PARIS.- The Centre Pompidou
invited Bernard Frize to take over the Gallery 3 space for a major exhibition of his works, more than 15 years after his last exhibition in France at the Musée dArt Moderne de la Ville de Paris. A major French painter on the international artistic scene, Bernard Frize (born in 1954) has collaborated closely in the creation of this original exhibition. With some sixty artworks presenting the multiple facets of his work, from his beginnings in 1977 up until his most recent creations, the Bernard Frize. Without remorse exhibition proposes a themed itinerary to be taken as the visitor wishes, without directions or hierarchy, breaking with the serial approach for which the artist is known.
For more than 40 years, Bernard Frize, who currently divides his time between Paris and Berlin, has been constantly questioning pictorial practices and the role of the painter. At a time marked by virtuality and moving images, he is committed to examining the challenges of painting in a way few of his contemporaries do. According to the artist, his paintings are not the expression of a creative ego, but follow a formal policy that he imposes on himself: there is no place for sensations or feelings here. Bernard Frize advocates a technical, banal, sometimes preposterous, and oftentimes absurd, process in opposition to the demiurgic gesture that he condemns.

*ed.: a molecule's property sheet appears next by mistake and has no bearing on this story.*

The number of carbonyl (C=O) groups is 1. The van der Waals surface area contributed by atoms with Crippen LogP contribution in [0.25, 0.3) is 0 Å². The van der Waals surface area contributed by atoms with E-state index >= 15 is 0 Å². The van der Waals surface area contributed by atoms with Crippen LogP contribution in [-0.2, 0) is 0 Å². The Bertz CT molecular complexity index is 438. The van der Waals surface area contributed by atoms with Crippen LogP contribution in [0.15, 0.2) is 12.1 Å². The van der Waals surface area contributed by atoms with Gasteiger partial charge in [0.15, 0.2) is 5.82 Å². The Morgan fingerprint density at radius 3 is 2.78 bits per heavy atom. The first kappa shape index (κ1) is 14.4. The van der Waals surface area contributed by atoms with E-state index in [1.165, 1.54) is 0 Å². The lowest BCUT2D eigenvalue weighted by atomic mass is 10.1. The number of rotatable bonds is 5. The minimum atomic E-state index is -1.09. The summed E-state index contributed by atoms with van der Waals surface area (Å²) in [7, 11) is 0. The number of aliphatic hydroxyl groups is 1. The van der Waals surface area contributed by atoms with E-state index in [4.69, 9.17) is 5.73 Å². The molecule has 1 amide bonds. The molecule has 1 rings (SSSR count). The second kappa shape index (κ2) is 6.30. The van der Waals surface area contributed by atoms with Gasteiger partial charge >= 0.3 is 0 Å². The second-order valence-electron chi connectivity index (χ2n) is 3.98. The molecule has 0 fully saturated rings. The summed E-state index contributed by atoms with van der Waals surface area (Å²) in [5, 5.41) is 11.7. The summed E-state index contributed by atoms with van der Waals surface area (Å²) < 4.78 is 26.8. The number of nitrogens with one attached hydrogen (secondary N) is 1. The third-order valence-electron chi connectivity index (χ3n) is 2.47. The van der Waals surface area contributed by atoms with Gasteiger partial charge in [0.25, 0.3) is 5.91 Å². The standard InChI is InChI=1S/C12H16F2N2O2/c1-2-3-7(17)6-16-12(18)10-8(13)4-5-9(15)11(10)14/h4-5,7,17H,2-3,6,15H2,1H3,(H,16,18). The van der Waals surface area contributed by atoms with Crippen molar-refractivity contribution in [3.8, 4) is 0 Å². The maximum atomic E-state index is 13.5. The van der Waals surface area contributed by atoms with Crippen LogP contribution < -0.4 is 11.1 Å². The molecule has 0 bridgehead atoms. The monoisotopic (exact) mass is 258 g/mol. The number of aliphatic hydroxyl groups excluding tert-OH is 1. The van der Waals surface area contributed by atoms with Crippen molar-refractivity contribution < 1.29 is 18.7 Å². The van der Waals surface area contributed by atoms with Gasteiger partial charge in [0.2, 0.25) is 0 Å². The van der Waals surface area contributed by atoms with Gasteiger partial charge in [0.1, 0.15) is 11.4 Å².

The Bernard Frize. Without remorse exhibition invites the visitor to witness the very act of creation, by revealing the strategies and intellectual challenges that underlie the painters works. Six themes structure an itinerary that is voluntarily paradoxical: With unreason, without effort, with system, without system, with mastery, without stopping.
While he is mainly known for his serial abstract and conceptual paintings, Bernard Frize has also incorporated figurative elements in his works since the 1980s. Consequently, in order to highlight the multiple pictorial investigations behind each work, paintings that are part of the same series are being exhibited in different sections, each accompanied by a commentary from the artist. Other little-known aspects of the artists artwork are also being presented, such as his photography work, for example.
1. The French title "Sans repentir" is based on the double meaning of the word repentir in French referring to the act of penance, regret, or remorse, but it is also an art term meaning "to rework" or "retouch".